Monday, July 27, 2009
Life has taken me away from this blog for a while - which overall is a very good thing, since life is much more important than blogging! What brings me back is a mantra I've been considering recently, something that one of my teachers says: Have tremendous confidence that you can. She usually says this right before we do something the mind warns is impossible, like standing on our heads. I love this mantra because often confidence (or lack thereof) is the only thing standing between me and what I want. I love it because the phrase tremendous confidence acknowledges how challenging it can be to believe, how much effort is needed to act on faith. I love it because I can feel the difference it makes in my body, in my mind, in my breath.
Recently, I viewed myself in a video from Jason Crandell's workshop at the Ojai Yoga Crib in 2007:
It's amazing to watch myself practice as I was two years ago. Almost from the beginning, I've loved Vrksasana (Tree Pose) and have felt at home in it. Ardha Chandrasana (Half Moon Pose) was a whole different story. Around the time of this video, I was referring to this pose as "my nemesis." The video features me falling in Ardha Chandrasana... on both sides. I'm struck by a couple of things when I see this video. First of all, by how different I now feel in my body when I do Ardha Chandrasana - sensations of ease, grace, lightness. And secondly, by the fact that in this video, it is visibly clear that I had learned to take myself into a posture in which I knew I would probably fall, to practice with joy in the face of great challenge. But I had not yet learned to have tremendous confidence that I could do the pose without falling, in spite of past history and rational or irrational fears.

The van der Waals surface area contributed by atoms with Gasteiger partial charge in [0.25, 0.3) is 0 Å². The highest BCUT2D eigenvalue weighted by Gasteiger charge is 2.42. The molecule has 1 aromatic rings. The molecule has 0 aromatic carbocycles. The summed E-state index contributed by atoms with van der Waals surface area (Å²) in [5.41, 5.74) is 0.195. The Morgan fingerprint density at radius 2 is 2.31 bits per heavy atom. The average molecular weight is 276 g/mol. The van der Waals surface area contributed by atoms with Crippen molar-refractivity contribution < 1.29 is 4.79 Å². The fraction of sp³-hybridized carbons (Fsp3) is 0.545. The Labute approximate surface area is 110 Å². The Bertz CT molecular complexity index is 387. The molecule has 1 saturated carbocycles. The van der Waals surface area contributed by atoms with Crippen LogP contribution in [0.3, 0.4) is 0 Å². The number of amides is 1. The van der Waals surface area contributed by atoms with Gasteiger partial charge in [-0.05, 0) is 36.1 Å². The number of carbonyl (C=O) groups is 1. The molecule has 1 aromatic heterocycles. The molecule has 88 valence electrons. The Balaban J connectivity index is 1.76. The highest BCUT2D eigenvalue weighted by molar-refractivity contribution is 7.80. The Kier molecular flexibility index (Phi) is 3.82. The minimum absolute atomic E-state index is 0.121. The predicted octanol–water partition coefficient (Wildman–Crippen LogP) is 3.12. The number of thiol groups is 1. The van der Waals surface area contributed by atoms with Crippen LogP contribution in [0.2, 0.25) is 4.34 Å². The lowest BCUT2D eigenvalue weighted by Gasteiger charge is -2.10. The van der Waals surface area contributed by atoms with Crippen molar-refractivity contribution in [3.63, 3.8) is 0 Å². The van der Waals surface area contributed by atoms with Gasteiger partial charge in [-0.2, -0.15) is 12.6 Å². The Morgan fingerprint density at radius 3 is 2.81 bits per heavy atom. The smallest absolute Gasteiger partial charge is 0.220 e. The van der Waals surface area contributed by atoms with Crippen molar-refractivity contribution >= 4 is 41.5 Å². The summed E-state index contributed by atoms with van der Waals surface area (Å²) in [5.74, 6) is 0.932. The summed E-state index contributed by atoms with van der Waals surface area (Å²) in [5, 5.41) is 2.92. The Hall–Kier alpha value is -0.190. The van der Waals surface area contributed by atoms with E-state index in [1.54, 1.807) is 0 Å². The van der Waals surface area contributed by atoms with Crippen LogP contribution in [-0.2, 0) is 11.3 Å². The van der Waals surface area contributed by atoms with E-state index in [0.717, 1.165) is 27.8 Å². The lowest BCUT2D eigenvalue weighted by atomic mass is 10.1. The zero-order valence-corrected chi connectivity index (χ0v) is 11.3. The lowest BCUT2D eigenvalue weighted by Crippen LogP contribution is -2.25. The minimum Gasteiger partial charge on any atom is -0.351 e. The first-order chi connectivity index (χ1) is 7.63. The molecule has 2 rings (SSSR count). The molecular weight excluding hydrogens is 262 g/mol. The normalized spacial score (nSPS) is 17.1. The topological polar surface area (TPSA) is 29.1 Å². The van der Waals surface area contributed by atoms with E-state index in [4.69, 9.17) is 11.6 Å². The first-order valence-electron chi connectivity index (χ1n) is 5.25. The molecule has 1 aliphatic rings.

I feel myself sometimes at this same crossroads in my life off the mat: willing to face challenge with a smile, but at the same time, lacking the confidence to just act without fear. In trying to break old patterns, whether it's falling in Ardha Chandrasana or holding your truth back in a relationship, sometimes you can spend too much time examining the pattern - and the more you look at it, the more it repeats itself. Sometimes the key might be to forget about the pattern, forget that you have ever been in a similar situation before, tap into that tremendous confidence, and step into the pose. With grace. And breath. Breath never hurts either.
When I see myself falling in 2007 and then feel myself lifting into Ardha Chandrasana in 2009, it gives me hope. Maybe the things that seem challenging now in my life will be second nature to me in two years. On second thoughts, I'll drop the "maybe." The things that seem challenging now in my life will be second nature to me in two years. I have tremendous confidence that I can.